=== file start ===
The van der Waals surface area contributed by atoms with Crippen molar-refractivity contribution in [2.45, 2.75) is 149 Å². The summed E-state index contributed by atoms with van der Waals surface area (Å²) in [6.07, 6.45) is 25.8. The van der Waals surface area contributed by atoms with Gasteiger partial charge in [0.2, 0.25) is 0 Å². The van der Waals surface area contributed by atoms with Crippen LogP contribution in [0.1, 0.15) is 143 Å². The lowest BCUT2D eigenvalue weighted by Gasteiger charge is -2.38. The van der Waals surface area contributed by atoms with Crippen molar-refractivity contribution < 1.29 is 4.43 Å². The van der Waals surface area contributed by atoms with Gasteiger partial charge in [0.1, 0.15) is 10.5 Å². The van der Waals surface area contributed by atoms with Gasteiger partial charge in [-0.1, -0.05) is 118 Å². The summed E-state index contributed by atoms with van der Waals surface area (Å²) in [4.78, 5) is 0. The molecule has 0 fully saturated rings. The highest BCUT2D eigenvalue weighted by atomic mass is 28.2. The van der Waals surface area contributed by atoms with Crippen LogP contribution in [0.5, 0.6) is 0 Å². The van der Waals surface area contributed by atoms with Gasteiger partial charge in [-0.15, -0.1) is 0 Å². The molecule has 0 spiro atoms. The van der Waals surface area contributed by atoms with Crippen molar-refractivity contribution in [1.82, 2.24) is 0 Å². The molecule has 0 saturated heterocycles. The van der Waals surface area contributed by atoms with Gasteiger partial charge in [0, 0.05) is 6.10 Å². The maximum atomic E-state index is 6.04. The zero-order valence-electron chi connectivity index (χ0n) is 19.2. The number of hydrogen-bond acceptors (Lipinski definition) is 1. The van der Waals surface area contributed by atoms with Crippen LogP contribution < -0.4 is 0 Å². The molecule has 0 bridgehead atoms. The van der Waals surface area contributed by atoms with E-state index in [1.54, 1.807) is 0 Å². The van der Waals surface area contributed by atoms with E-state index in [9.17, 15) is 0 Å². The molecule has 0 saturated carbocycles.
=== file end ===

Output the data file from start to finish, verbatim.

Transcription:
The van der Waals surface area contributed by atoms with Crippen molar-refractivity contribution in [2.45, 2.75) is 149 Å². The summed E-state index contributed by atoms with van der Waals surface area (Å²) in [6.07, 6.45) is 25.8. The van der Waals surface area contributed by atoms with Gasteiger partial charge in [0.2, 0.25) is 0 Å². The van der Waals surface area contributed by atoms with Crippen LogP contribution in [0.1, 0.15) is 143 Å². The lowest BCUT2D eigenvalue weighted by Gasteiger charge is -2.38. The van der Waals surface area contributed by atoms with Crippen molar-refractivity contribution < 1.29 is 4.43 Å². The van der Waals surface area contributed by atoms with Gasteiger partial charge in [0.1, 0.15) is 10.5 Å². The van der Waals surface area contributed by atoms with Gasteiger partial charge in [-0.1, -0.05) is 118 Å². The summed E-state index contributed by atoms with van der Waals surface area (Å²) in [4.78, 5) is 0. The molecule has 0 fully saturated rings. The highest BCUT2D eigenvalue weighted by atomic mass is 28.2. The van der Waals surface area contributed by atoms with Crippen LogP contribution in [0.5, 0.6) is 0 Å². The van der Waals surface area contributed by atoms with Gasteiger partial charge in [-0.15, -0.1) is 0 Å². The molecule has 0 spiro atoms. The van der Waals surface area contributed by atoms with Crippen molar-refractivity contribution in [1.82, 2.24) is 0 Å². The molecule has 0 saturated heterocycles. The van der Waals surface area contributed by atoms with Gasteiger partial charge in [0, 0.05) is 6.10 Å². The maximum atomic E-state index is 6.04. The zero-order valence-electron chi connectivity index (χ0n) is 19.2. The number of hydrogen-bond acceptors (Lipinski definition) is 1. The van der Waals surface area contributed by atoms with Crippen LogP contribution < -0.4 is 0 Å². The molecule has 0 bridgehead atoms. The van der Waals surface area contributed by atoms with E-state index in [1.54, 1.807) is 0 Å². The van der Waals surface area contributed by atoms with E-state index in [9.17, 15) is 0 Å². The molecule has 0 saturated carbocycles.